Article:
Abraham Hamadeh, the Republican nominee for attorney general in Arizona, repeatedly promised to pursue criminal charges against “those who worked to rob President Trump in the rigged 2020 election.” The 31-year-old built his campaign around baseless allegations of election malfeasance and posted an image of handcuffs on social media while vowing that “a day of reckoning” was coming.
In November, Arizona voters rejected Mr. Hamadeh and every other election denier seeking statewide office. A judge rejected his court challenge of the result, but the race was close enough to trigger an automatic statewide recount. On Thursday, another judge announced that, after all the ballots had been counted again, moderate Democratic candidate Kris Mayes, who had campaigned on protecting voting rights, finished ahead by 280 votes out of more than 2.5 million ballots cast — making it one of the closest races in state history.
This was an exclamation point to end an election year that saw a remarkable repudiation of high-profile GOP candidates who embraced the Trumpian cause of undermining democracy and sought to carry it forward. Arizona was ground zero for election denialism in 2022. For governor, Republicans nominated Kari Lake, who said she wouldn’t have certified the 2020 results; for secretary of state, Mark Finchem, a self-described member of the Oath Keepers who wanted to let the GOP-controlled state legislature overturn the will of the people; for U.S. Senate, Blake Masters, who said in a commercial that “Trump won in 2020.” They all lost.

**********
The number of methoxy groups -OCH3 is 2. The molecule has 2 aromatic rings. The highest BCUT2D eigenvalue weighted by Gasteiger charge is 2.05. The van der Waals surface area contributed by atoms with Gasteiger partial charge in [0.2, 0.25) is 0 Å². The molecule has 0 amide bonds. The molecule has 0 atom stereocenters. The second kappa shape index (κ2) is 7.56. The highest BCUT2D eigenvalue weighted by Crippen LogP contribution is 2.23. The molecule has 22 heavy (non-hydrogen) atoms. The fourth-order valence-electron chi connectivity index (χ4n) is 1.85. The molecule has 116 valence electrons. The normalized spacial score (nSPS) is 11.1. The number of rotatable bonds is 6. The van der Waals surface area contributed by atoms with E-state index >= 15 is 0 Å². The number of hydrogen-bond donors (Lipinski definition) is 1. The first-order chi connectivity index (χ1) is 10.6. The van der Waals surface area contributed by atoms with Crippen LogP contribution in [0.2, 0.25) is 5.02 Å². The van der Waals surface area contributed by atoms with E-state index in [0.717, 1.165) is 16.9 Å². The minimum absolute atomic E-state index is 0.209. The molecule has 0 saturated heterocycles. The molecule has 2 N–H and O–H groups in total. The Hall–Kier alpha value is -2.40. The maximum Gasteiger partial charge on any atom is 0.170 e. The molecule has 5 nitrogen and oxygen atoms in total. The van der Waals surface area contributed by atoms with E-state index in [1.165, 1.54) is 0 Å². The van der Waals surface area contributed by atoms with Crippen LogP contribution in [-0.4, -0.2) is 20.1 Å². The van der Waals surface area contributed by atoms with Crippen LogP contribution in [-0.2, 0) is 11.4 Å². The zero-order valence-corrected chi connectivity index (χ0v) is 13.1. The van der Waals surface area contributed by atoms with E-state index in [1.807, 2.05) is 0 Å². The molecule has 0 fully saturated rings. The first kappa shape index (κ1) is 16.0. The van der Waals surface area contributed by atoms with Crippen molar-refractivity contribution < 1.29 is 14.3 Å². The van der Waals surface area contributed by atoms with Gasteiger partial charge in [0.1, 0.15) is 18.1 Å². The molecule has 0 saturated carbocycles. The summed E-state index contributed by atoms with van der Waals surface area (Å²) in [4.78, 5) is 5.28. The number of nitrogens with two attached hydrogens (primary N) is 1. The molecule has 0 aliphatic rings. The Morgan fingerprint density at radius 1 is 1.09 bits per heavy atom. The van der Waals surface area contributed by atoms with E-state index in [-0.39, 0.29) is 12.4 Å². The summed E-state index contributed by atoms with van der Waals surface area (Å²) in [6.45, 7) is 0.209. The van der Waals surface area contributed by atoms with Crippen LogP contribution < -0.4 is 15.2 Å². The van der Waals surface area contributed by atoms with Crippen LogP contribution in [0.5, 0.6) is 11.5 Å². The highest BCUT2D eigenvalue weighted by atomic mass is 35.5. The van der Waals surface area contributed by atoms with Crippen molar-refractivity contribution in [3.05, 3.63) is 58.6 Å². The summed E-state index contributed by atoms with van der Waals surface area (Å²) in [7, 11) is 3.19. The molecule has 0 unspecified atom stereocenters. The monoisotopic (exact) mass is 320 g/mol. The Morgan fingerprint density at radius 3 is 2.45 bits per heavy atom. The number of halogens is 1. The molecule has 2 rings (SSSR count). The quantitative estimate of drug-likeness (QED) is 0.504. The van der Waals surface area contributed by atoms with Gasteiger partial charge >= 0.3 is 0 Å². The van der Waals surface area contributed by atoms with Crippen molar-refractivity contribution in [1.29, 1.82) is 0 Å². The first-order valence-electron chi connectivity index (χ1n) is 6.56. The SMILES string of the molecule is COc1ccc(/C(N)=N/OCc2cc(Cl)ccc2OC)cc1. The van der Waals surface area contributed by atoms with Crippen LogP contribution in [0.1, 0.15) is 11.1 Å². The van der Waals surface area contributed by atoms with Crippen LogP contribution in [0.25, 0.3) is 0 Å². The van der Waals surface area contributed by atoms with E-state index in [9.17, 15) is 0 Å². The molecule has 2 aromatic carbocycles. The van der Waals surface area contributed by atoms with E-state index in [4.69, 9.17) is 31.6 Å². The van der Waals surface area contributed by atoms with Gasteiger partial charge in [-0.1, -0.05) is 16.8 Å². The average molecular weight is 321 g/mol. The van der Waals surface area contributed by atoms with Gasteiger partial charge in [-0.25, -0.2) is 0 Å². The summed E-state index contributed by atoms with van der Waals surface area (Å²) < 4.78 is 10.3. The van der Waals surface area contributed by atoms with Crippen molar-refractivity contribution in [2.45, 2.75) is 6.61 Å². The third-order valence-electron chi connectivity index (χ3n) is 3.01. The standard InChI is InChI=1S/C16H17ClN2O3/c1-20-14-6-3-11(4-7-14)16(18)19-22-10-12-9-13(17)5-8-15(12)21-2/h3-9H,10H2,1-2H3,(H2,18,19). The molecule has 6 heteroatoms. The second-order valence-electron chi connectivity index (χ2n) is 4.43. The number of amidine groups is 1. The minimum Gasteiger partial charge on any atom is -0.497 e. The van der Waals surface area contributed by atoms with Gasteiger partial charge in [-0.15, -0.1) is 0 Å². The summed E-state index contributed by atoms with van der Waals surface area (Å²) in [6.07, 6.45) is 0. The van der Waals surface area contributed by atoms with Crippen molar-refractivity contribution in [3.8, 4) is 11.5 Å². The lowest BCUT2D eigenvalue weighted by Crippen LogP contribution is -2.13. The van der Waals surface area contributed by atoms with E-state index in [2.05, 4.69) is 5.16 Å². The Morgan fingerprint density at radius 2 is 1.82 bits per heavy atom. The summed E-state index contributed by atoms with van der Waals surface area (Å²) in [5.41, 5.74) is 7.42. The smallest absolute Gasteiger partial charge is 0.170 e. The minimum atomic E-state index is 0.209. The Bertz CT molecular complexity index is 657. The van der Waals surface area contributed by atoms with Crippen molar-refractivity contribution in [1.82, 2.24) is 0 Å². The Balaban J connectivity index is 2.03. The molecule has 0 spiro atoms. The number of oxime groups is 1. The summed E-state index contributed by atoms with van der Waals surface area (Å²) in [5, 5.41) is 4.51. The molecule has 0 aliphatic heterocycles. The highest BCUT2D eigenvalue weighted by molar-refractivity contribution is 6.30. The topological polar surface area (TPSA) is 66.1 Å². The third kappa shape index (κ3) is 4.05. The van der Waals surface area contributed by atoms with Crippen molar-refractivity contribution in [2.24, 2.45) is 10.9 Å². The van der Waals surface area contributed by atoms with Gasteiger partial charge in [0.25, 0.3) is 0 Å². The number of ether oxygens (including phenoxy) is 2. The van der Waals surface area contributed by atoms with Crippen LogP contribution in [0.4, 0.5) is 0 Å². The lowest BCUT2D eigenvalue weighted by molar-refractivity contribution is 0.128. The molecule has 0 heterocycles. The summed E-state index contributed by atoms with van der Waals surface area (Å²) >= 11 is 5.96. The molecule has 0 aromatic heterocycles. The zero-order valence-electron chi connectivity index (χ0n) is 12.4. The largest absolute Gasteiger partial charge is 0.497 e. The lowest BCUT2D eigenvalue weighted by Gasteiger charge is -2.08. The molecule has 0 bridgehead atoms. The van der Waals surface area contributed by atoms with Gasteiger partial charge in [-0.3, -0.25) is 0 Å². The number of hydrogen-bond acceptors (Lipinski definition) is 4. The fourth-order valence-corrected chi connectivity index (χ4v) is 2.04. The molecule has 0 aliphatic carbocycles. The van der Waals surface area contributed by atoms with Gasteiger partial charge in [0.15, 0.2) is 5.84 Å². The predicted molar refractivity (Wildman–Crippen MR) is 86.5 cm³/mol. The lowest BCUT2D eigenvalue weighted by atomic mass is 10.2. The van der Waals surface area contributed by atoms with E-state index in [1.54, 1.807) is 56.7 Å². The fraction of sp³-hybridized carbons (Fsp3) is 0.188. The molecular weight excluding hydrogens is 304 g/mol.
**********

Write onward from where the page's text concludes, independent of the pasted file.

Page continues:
Arizonans showed discernment and put country over partisanship. Ms. Lake said at one of her closing rallies that anyone who loved John McCain was welcome to leave. Her defeat showed that McCain’s maverick spirit is alive and well.
But while democracy — and sanity — fared well statewide, denialist forces prevailed in some down-ballot contests. Speaker of the House Russell “Rusty” Bowers, who courageously rejected Donald Trump’s false claims of fraud in 2020, lost a primary challenge from an election denier. Meanwhile, Reps. Paul A. Gosar and Andy Biggs won reelection to the House in red districts despite their support for Mr. Trump’s plot to overturn the 2020 election.
For his part, Mr. Trump is still at it, continuing to recklessly sow doubts in the integrity of election processes. The former president released a statement Friday afternoon saying, with no evidence, that Mr. Hamadeh “WILL WIN!” if Republicans demand a statewide hand recount.
Mr. Hamadeh still has not conceded either. “We must get to the bottom of this election,” Mr. Hamadeh tweeted Thursday after the judge announced the final results of the recount.
Arizona has done exactly that. Mr. Hamadeh got his days in court. He lost. Democracy won.
The Washington Post, Jan. 2
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